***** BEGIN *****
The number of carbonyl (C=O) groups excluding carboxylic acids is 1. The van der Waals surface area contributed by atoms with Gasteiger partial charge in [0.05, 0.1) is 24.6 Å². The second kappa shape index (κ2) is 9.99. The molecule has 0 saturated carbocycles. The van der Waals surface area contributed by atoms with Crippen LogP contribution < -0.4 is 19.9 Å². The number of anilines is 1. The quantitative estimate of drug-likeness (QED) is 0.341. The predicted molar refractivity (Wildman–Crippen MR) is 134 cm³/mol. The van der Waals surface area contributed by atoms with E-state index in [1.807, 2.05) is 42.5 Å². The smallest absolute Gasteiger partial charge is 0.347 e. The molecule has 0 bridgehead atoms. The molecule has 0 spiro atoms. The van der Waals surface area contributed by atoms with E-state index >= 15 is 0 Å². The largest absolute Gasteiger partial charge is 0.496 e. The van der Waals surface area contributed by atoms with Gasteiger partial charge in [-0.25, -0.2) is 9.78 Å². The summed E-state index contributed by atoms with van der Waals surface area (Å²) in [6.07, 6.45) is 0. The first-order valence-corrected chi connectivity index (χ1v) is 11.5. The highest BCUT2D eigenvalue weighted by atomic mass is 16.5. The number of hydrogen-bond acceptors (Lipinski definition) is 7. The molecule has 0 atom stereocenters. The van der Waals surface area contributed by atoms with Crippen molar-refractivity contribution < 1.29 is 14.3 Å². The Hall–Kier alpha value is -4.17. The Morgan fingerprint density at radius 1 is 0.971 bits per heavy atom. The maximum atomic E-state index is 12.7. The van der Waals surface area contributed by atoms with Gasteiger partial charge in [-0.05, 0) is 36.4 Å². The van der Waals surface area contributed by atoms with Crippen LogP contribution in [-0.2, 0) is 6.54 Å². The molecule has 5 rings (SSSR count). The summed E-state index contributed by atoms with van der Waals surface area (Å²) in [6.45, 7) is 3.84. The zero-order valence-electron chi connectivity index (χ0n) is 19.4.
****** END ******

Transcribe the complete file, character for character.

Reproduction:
The number of carbonyl (C=O) groups excluding carboxylic acids is 1. The van der Waals surface area contributed by atoms with Gasteiger partial charge in [0.05, 0.1) is 24.6 Å². The second kappa shape index (κ2) is 9.99. The molecule has 0 saturated carbocycles. The van der Waals surface area contributed by atoms with Crippen LogP contribution < -0.4 is 19.9 Å². The number of anilines is 1. The quantitative estimate of drug-likeness (QED) is 0.341. The predicted molar refractivity (Wildman–Crippen MR) is 134 cm³/mol. The van der Waals surface area contributed by atoms with E-state index in [1.807, 2.05) is 42.5 Å². The smallest absolute Gasteiger partial charge is 0.347 e. The molecule has 0 bridgehead atoms. The molecule has 0 spiro atoms. The van der Waals surface area contributed by atoms with E-state index >= 15 is 0 Å². The largest absolute Gasteiger partial charge is 0.496 e. The van der Waals surface area contributed by atoms with Gasteiger partial charge in [-0.25, -0.2) is 9.78 Å². The summed E-state index contributed by atoms with van der Waals surface area (Å²) in [6.07, 6.45) is 0. The first-order valence-corrected chi connectivity index (χ1v) is 11.5. The highest BCUT2D eigenvalue weighted by atomic mass is 16.5. The number of hydrogen-bond acceptors (Lipinski definition) is 7. The molecule has 0 atom stereocenters. The van der Waals surface area contributed by atoms with Crippen molar-refractivity contribution < 1.29 is 14.3 Å². The Hall–Kier alpha value is -4.17. The Morgan fingerprint density at radius 1 is 0.971 bits per heavy atom. The maximum atomic E-state index is 12.7. The van der Waals surface area contributed by atoms with Gasteiger partial charge in [-0.05, 0) is 36.4 Å². The van der Waals surface area contributed by atoms with Crippen LogP contribution in [-0.2, 0) is 6.54 Å². The molecule has 5 rings (SSSR count). The summed E-state index contributed by atoms with van der Waals surface area (Å²) in [6.45, 7) is 3.84. The zero-order valence-electron chi connectivity index (χ0n) is 19.4.